In Douglas v Hello Ltd photographs were taken of the plaintiff and his bride at a private wedding ceremony. It was held that, as the photographs were taken in breach of the wishes of the plaintiff, this constituted a breach of his rights under Article 8. The plaintiff’s Article 8 rights took precedence over the defendants ‘freedom of expression’ rights under Article 10.
In Campbell v MGN Ltd the famous model Naomi Campbell was photographed leaving a drug rehabilitation clinic despite denials from her that she was undergoing such treatment. It was held by the House of Lords that the photographs that were taken by the defendant infringed Campbell’s right to privacy and that publication could not be justified in the public interest.
F. Constitutional Protection
A discussion about Personality Rights in Ireland would be incomplete without examination of the protection that may be available to personalities under the Irish Constitution ; albeit recognising that protection would only be available to Irish citizens and entities.
Article 40.3.2 of the Constitution recognises that a citizen has the right to his/her good name and the right to a livelihood. While there is no explicit provision recognising a citizen’s right to privacy, numerous cases over the years have implied a right to privacy.
In a case with Personality Rights implications, photographs were published by the defendants of the plaintiff in the course of an affair with a Roman Catholic priest. The Court in Herrity v Independent Newspapers Ltd held the purpose behind the publication of the photographs and other materials violated the plaintiff’s right to privacy.
It is however important to stress that Constitutional protection of celebrity images and identity has severe limitations. In Kennedy and Arnold v Ireland the Court indicated that a right to privacy was not absolute and is, in any case, subject to requirements of public order and morality. It is also necessary to consider the issue of the clash between competing constitutional rights, e.g. the contrasting right of freedom of expression.
The closest the Irish courts to came to recognising that an individual’s personality is a tradable commodity was in O’Keeffe v Ryanair Ltd where the Plaintiff agreed to the use of her image as part of a promotion run by the airline, Ryanair. The Court found against the Plaintiff, primarily on the basis that she had contractually given up her rights of privacy in return for participating in the promotional campaign.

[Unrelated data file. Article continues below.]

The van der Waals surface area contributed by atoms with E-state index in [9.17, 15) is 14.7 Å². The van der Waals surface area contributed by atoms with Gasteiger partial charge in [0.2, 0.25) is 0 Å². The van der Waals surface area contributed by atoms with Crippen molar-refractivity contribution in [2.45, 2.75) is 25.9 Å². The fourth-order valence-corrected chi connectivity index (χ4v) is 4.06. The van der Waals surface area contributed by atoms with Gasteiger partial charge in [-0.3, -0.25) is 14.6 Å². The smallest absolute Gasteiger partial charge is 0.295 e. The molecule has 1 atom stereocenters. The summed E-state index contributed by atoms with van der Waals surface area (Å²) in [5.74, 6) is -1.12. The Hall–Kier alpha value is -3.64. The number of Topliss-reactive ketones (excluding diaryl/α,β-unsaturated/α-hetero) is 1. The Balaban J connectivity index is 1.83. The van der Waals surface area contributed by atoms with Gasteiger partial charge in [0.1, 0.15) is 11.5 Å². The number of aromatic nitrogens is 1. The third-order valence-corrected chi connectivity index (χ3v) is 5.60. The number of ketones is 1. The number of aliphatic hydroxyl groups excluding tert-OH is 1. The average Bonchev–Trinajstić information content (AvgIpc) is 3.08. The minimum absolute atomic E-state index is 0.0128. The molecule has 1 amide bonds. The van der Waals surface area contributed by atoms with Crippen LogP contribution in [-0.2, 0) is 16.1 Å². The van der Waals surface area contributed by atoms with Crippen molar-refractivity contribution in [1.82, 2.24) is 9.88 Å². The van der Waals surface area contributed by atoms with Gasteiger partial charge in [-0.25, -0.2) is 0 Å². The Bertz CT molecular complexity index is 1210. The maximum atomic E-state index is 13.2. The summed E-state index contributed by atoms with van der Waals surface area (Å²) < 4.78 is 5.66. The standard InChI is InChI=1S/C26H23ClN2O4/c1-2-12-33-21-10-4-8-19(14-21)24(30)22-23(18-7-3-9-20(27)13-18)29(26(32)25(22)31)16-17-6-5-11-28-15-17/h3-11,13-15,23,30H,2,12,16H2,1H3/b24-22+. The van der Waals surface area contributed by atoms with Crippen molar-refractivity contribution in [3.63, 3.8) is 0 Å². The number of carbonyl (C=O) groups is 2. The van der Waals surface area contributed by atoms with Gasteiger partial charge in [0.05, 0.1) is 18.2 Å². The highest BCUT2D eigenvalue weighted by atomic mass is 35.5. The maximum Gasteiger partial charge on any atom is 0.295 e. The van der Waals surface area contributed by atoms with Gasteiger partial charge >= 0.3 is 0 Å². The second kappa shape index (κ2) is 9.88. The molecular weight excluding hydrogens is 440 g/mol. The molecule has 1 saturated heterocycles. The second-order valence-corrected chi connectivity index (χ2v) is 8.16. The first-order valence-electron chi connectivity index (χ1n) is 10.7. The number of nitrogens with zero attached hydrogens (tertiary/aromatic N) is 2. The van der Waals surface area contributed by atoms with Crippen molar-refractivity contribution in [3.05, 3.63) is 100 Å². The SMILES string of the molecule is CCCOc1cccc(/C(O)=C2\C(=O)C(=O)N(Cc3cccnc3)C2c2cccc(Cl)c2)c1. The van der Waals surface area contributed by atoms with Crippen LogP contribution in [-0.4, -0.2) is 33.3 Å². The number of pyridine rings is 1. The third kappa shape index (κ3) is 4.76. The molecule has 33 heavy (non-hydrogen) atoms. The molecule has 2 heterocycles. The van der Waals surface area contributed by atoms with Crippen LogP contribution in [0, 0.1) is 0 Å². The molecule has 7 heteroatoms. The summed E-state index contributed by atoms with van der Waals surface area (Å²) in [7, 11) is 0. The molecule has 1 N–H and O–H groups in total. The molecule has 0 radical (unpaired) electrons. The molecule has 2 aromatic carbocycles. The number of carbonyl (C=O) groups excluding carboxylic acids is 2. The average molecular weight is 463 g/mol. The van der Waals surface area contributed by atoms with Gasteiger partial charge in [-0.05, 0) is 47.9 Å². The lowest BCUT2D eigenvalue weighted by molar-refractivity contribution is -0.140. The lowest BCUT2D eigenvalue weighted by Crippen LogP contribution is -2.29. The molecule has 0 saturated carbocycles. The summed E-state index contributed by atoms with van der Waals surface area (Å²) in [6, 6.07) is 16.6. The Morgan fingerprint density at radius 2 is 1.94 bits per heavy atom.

To date, there have been no successful ‘Right of Publicity’ cases in the Irish courts. However, in one recent case the famous Manchester and Irish football coach and player, Roy Keane, sued a well-known chain of high street bookies for use of his image where he was portrayed as the Scottish historical leader, William Wallace, superimposed over the face of Mel Gibson from the film Braveheart. The case was settled before it reached trial.
In another case , the Olympic gold medallist, Mary Peters, sued a life assurance company for unauthorised use of her image as part of a promotional campaign. This case was also settled out of court.
G. Unfair Commercial Practices
Unauthorised use of Publicity Rights may also be caught by the provisions of the European Unfair Commercial Practices Directive , transposed into Irish law by the Consumer Protection Act, 2007. The Act prohibits a range of unfair, misleading and aggressive trading practices if they essentially result in consumers being deceived and confused. Importantly, a commercial practice is deemed to misled if inter-alia it provides ‘false information or deceives consumers about the ‘existence, extent or nature any approval or sponsorship (direct or indirect) of the product by others’. This could typically cover a case of misleading endorsement through use of a celebrity’s image on products. It should however be borne in mind that the Directive and Act are not intended to offer redress to the owner of a Publicity Right. Instead, the remedies and penalties are only available in the case of a direct consumer complaint.
H. Enforceability from the courts in Guernsey
Another possible option is to seek to enforce a judgement from a court in Guernsey on foot of a successful claim for infringement of a registered Image Right under that island’s legislation. While Guernsey has reciprocal enforcement arrangements with some countries, it does not have one with Ireland. Moreover, an attempt to enforce a judgement from a Guernsey court under the Brussels Regulation is also likely to fail as the Regulation does not extend to the Channel Islands, of which Guernsey is one.
As Ireland is a signatory to the Brussel’s Regulation, a judgement from an Irish court on foot of a claim for infringement of a registered Right of Publicity could, in the right circumstances, be enforced in other European Union member States.
While not without its limitations, it would seem that an action in Passing off, be it on its own or in combination with other causes of action, offers a celebrity the most effective way to legally prevent the unauthorised use of their image in Ireland. This is not however satisfactory. It is therefore now time for Ireland to catch up with modern commercial realities and introduce a statutory Right of Publicity. Failing this, it is perhaps time for the European Union to consider introducing a pan EU Right of Publicity, similar to the European Union Trade Mark and Registered Community Design.
Author: Niall Tierney.
This article is purely academic in its scope and does not purport to offer legal advice and should not be treated as doing so.
© Tierney IP, 2017. All Rights Reserved.